4 views

Uploaded by satishqwerty

- Fixed Point
- QRW-Cambr02 quantum computing
- Quantum Computing
- F6 User Manual V1.1
- quantum computing
- pamet_sm
- 24lc2561
- v20 Application
- Stem Reaction Time Teacher Notes
- TA_Web_01
- What is Quantum Computing?
- Review.2008.JNP.coupled Cavities
- Hierarchy of Data
- Accenture Paper
- Binary Coding
- Diploma Courses -NEW SYLLABUS.pdf
- Phys402_Syl_2018S.pdf
- fiz_osnovy_eng1
- ATMEL
- 100 Years of the Quantum - Tegmark Wheeler 2000.pdf

You are on page 1of 3

ABSTRACT

A quantum computer is a device for computation that makes direct use of quantum mechanical phenomena, such as superposition and entanglement, to perform operations on data. Quantum computers are different from digital computers based on transistors. Whereas digital computers require data to be encoded into binary digits (bits), quantum computation utilizes quantum properties to represent data and perform operations on these data. A theoretical model is the quantum Turing machine, also known as the universal quantum computer. Quantum computers share theoretical similarities with non-deterministic and probabilistic computers, like the ability to be in more than one state simultaneously. The field of quantum computing was first introduced by Richard Feynman in 1982. Although quantum computing is still in its infancy, experiments have been carried out in which quantum computational operations were executed on a very small number of qubits (quantum bits). Both practical and theoretical research continues, and many national government and military funding agencies support quantum computing research to develop quantum computers for both civilian and national security purposes, such as cryptanalysis. Large-scale quantum computers could be able to solve certain problems much faster than any classical computer by using the best currently known algorithms, like integer factorization using Shor's algorithm or the simulation of quantum many-body systems. There exist quantum algorithms, such as Simon's algorithm, which run faster than any possible probabilistic classical algorithm. Given unlimited resources, a classical computer can simulate an arbitrary quantum algorithm so quantum computation does not violate the ChurchTuring thesis. However, in practice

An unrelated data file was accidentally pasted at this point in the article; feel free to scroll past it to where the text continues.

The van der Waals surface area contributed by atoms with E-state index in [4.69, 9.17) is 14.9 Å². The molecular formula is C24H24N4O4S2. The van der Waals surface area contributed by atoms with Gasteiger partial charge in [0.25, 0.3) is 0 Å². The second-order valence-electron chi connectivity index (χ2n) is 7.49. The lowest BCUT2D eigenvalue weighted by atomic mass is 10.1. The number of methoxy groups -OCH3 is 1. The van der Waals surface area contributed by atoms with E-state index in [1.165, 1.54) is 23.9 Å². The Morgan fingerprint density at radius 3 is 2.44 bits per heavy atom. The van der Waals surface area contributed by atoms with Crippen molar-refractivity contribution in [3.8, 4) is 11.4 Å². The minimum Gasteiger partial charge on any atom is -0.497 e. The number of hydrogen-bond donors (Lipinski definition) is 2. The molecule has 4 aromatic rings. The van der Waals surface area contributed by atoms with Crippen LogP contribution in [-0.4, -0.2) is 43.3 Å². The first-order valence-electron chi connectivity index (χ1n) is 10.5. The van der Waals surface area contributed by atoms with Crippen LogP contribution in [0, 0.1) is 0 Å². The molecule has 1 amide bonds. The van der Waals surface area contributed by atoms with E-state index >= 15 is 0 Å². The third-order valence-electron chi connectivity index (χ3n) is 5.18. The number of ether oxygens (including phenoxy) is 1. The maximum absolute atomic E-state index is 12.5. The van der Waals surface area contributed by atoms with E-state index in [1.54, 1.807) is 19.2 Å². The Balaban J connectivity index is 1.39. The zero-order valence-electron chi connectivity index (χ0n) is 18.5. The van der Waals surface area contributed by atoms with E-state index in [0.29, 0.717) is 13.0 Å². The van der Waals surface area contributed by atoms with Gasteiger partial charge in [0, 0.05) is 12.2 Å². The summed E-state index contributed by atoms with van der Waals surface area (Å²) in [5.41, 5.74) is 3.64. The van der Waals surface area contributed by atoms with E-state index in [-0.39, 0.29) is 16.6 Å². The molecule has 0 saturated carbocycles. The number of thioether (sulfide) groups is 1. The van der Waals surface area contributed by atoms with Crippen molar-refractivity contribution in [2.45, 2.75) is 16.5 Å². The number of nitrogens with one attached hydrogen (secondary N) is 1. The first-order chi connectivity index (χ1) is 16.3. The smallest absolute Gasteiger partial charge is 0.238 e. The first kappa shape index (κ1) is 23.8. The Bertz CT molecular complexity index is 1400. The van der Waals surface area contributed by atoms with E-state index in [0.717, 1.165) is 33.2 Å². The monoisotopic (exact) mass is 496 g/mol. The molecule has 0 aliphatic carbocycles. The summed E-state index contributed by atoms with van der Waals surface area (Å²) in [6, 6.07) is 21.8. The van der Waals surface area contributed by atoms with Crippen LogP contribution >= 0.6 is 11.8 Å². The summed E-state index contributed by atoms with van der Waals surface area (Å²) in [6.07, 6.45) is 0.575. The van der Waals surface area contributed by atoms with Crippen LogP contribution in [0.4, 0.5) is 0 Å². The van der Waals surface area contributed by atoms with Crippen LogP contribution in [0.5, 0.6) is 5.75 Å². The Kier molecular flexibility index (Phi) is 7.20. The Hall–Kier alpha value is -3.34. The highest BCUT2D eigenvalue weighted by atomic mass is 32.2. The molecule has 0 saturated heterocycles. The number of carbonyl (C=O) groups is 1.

1

TECHNICAL SEMINAR

QUANTUM COMPUTERS

infinite resources are never available and the computational basis of 500 qubits, for example, would already be too large to be represented on a classical computer because it would require 2500 complex values to be stored. Nielsen and Chuang point out that "Trying to store all these complex numbers would not be possible on any conceivable classical computer." The history of computer technology has involved a sequence of changes from one type of physical realization to another --- from gears to relays to valves to transistors to integrated circuits and so on. Today's advanced lithographic techniques can squeeze fraction of micron wide logic gates and wires onto the surface of silicon chips. Soon they will yield even smaller parts and inevitably reach a point where logic gates are so small that they are made out of only a handful of atoms; i.e. the size of the logic gates become comparable to the size of atoms. On the atomic scale matter obeys the rules of quantum mechanics, which are quite different from the classical rules that determine the properties of conventional logic gates. So if computers are to become smaller in the future, new, quantum technology must replace or supplement what we have now. The point is, however, that quantum technology can offer much more than cramming more and more bits to silicon and multiplying the clock-speed of microprocessors. It can support entirely new kind of computation with qualitatively new algorithms based on quantum principles. The story of quantum computation started as early as 1982, when the physicist Richard Feynman considered simulation of quantum-mechanical objects by other quantum systems. However, the unusual power of quantum computation was not really anticipated until the 1985 when David Deutsch of the University of Oxford published a crucial theoretical paper in which he described a universal quantum computer. After the Deutsch paper, the hunt was on for something interesting for quantum computers to do. At the time all that could be found were a few rather contrived mathematical problems

2

TECHNICAL SEMINAR

QUANTUM COMPUTERS

and the whole issue of quantum computation seemed little more than an academic curiosity. It all changed rather suddenly in 1994 when Peter Shor